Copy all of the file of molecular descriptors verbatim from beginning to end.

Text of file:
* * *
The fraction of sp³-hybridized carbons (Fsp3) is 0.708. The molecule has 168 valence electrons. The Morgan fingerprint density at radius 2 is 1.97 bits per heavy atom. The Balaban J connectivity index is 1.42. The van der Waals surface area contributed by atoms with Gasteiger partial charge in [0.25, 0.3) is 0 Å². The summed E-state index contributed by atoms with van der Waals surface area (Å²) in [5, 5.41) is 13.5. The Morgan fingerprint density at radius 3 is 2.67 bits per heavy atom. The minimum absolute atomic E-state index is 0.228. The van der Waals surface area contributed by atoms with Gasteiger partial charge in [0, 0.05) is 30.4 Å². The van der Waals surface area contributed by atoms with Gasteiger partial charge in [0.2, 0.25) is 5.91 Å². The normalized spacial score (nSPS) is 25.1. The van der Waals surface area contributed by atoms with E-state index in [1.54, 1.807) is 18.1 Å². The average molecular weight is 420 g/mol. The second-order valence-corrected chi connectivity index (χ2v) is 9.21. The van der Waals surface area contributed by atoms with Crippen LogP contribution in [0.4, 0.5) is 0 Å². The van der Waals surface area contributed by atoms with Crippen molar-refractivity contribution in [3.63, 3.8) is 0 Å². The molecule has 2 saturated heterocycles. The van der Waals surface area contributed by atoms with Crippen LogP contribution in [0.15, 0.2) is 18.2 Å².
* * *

The fraction of sp³-hybridized carbons (Fsp3) is 0.708. The molecule has 168 valence electrons. The Morgan fingerprint density at radius 2 is 1.97 bits per heavy atom. The Balaban J connectivity index is 1.42. The van der Waals surface area contributed by atoms with Gasteiger partial charge in [0.25, 0.3) is 0 Å². The summed E-state index contributed by atoms with van der Waals surface area (Å²) in [5, 5.41) is 13.5. The Morgan fingerprint density at radius 3 is 2.67 bits per heavy atom. The minimum absolute atomic E-state index is 0.228. The van der Waals surface area contributed by atoms with Gasteiger partial charge in [0, 0.05) is 30.4 Å². The van der Waals surface area contributed by atoms with Gasteiger partial charge in [0.2, 0.25) is 5.91 Å². The normalized spacial score (nSPS) is 25.1. The van der Waals surface area contributed by atoms with E-state index in [1.54, 1.807) is 18.1 Å². The average molecular weight is 420 g/mol. The second-order valence-corrected chi connectivity index (χ2v) is 9.21. The van der Waals surface area contributed by atoms with Crippen LogP contribution in [0.4, 0.5) is 0 Å². The van der Waals surface area contributed by atoms with Crippen molar-refractivity contribution in [3.63, 3.8) is 0 Å². The molecule has 2 saturated heterocycles. The van der Waals surface area contributed by atoms with Crippen LogP contribution in [0.15, 0.2) is 18.2 Å².